Author speaks to Ball State students about “Little Princes†memoir

The Daily News

Author Conor Grennan speaks to the freshmen at a convocation held to talk about his book, “Little Princes.” Grennan spoke of his travels and of his time in the orphanage where he had a hard time understanding the children at first. DN PHOTO BREANNA DAUGHERTY
Author Conor Grennan speaks to the freshmen at a convocation held to talk about his book, “Little Princes.” Grennan spoke of his travels and of his time in the orphanage where he had a hard time understanding the children at first. DN PHOTO BREANNA DAUGHERTY

“If I was in a store and I saw this book, I wouldn’t pick it up either.” This ironic statement was met with bursts of laughter from students as best-selling author, Conor Grennan, took the stage.

“Just the cover gives an impression of the book that it really isn’t,” Grennan said.

Grennan spoke Tuesday evening at John R. Emens Auditorium to students about his memoir “Little Princes: One Man’s Promise to Bring Home the Lost Children of Nepal.”

He spoke briefly of his experiences, his work with the children and the creation of his nonprofit organization Next Generation Nepal, an organization bent on finding and reuniting trafficked children with their families.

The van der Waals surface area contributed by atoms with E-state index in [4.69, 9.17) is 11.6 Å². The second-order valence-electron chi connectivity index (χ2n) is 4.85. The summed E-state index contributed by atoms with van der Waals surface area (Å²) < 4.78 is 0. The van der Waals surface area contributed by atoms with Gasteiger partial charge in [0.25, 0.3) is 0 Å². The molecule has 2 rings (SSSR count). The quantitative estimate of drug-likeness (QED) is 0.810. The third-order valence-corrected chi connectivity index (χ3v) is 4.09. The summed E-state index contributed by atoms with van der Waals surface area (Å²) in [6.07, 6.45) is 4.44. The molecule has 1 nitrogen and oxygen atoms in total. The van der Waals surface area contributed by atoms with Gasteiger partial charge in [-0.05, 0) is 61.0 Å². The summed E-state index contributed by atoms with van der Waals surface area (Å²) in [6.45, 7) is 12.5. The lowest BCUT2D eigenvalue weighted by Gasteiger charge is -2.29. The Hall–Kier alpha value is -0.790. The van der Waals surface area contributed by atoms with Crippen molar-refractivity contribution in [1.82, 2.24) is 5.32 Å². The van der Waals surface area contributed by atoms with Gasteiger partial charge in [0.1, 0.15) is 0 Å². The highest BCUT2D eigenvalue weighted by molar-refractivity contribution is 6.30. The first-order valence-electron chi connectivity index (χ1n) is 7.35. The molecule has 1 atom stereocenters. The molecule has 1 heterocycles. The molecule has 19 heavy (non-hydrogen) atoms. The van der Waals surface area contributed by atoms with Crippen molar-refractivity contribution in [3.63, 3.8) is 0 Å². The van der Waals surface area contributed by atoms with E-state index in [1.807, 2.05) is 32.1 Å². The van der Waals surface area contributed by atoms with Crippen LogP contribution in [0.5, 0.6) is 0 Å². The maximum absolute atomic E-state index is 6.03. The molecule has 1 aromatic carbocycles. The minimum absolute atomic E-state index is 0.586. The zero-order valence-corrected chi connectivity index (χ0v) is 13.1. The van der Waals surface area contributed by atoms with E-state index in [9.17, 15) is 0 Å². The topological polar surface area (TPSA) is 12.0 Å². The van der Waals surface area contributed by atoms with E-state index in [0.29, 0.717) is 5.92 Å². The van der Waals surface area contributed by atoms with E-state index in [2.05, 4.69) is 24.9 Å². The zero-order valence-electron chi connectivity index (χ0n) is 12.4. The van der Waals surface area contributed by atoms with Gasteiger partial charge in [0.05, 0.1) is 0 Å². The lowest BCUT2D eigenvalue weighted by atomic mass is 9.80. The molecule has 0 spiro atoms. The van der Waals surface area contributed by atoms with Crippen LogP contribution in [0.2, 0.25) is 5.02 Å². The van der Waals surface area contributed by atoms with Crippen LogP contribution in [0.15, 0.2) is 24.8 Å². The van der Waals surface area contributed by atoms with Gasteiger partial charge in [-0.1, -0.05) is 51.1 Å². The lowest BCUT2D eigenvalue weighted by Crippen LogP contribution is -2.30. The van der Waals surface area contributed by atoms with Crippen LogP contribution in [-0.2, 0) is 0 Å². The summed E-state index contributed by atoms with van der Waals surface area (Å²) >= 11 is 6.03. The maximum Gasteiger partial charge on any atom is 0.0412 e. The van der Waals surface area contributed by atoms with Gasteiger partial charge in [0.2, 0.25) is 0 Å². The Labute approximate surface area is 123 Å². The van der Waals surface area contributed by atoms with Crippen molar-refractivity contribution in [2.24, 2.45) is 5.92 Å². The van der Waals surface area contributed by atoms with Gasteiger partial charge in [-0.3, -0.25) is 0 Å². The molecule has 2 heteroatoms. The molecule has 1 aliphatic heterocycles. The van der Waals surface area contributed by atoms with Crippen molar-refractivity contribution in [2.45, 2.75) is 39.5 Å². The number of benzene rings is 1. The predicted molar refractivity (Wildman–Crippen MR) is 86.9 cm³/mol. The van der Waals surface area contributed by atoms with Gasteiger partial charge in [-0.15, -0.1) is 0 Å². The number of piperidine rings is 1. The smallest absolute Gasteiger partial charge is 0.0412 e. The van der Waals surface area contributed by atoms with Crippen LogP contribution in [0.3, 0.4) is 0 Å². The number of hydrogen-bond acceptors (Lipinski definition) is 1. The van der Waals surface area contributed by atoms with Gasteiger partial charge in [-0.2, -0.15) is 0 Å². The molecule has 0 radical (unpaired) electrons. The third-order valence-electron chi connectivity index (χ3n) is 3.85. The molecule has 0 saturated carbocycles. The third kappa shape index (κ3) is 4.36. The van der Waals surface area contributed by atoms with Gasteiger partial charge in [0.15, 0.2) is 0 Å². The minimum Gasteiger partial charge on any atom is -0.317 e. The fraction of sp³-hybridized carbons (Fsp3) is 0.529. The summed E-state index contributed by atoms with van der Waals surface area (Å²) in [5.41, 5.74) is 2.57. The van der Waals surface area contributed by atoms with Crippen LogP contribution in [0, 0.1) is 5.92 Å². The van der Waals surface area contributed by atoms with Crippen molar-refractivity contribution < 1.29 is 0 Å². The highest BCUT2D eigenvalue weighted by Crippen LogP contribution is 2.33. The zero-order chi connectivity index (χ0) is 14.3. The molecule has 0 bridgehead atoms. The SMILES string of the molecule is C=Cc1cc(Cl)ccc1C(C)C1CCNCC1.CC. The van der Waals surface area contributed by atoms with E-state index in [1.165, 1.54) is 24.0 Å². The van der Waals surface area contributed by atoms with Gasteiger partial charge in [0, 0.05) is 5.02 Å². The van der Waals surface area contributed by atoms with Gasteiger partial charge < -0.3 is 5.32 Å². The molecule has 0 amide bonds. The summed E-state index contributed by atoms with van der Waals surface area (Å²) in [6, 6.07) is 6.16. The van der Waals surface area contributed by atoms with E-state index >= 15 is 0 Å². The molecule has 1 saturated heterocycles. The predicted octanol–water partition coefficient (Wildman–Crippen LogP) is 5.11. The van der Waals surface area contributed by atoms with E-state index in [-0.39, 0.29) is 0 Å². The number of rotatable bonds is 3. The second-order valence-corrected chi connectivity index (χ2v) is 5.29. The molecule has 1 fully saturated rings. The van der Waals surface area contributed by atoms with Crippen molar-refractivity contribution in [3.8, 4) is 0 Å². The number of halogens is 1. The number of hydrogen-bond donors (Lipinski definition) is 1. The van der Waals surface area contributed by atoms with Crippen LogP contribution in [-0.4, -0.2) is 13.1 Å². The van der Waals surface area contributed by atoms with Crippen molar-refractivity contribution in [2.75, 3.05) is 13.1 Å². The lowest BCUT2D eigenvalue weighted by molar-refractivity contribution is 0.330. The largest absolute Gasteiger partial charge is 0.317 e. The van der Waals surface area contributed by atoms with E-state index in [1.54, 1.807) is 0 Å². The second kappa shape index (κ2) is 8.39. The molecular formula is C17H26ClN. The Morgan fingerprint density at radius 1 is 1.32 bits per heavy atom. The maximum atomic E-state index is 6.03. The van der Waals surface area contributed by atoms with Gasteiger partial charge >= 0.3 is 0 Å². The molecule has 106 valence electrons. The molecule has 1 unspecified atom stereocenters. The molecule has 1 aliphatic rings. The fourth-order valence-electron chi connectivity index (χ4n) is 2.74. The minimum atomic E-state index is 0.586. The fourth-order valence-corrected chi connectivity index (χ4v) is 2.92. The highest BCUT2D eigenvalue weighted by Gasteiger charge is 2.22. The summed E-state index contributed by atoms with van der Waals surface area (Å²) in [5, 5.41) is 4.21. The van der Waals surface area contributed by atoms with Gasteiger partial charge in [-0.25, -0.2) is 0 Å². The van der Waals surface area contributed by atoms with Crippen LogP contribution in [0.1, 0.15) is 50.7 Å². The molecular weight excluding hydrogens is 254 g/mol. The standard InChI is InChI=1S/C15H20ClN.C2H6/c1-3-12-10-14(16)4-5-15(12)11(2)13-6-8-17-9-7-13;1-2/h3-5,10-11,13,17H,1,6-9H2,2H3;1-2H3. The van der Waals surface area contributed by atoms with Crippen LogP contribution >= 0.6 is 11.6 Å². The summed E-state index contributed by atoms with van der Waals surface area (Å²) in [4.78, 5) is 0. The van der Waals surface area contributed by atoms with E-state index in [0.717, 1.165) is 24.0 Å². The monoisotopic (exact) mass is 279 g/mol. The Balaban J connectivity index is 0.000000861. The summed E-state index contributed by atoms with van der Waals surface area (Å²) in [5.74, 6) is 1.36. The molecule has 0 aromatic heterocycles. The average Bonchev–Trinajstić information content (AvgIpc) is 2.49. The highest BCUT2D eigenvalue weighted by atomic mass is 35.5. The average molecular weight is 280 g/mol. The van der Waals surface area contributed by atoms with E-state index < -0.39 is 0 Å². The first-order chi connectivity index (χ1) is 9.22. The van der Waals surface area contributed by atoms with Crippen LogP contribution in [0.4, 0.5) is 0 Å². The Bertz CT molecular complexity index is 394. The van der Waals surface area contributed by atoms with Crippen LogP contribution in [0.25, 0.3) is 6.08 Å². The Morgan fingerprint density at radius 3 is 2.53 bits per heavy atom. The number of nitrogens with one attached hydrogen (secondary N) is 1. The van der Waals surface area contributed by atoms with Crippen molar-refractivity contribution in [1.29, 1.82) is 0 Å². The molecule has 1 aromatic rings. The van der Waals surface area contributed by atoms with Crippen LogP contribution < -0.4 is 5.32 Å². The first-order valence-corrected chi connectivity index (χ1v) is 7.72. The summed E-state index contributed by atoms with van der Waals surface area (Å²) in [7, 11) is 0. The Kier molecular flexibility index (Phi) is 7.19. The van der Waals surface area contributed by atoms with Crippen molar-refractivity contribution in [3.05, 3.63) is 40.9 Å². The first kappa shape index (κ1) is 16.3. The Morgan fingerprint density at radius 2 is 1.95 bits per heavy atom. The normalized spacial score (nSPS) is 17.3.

Grennan’s book was chosen for this year’s Freshman Common Reading and Writing Experience, a program that is now celebrating its 17th year. Melinda Messineo, chairwoman of the Department of Sociology and associate professor of sociology, is in charge of the Freshman Convocation Program and said they are working with Ball State alumni for the program to reach a “legacy status.”

“Most students have never met an award-winning author of a book that they have read,” Ball State President Jo Ann Gora said.

Grennan’s speech hit home as he informed the students it did not matter who they start off as, as long as they found something they were passionate about, they could accomplish extraordinary things.

He took part in a short Q-and-A after he was done speaking, answering student’s questions.

Grennan revealed his hardest challenge saying, “You walk out on more people than you can help, and you had to be prepared for that.” He also commented that everything happened for a reason while he was in Nepal.

The freshman class was the dominant party in attendance last night.

“I thought it was cool how he related to us and used terms that we could actually understand. He definitely gave us the idea to try something new,” freshman Sami Schweiger said.

Grennan said he hopes students take away one simple lesson from his story.

“I love sharing the story and I hope very much that they take way the fact that they can, that this is not an extraordinary person doing this at all, that this is a very ordinary person that just got involved with something and continued to take it to the next level,” Grennan said.

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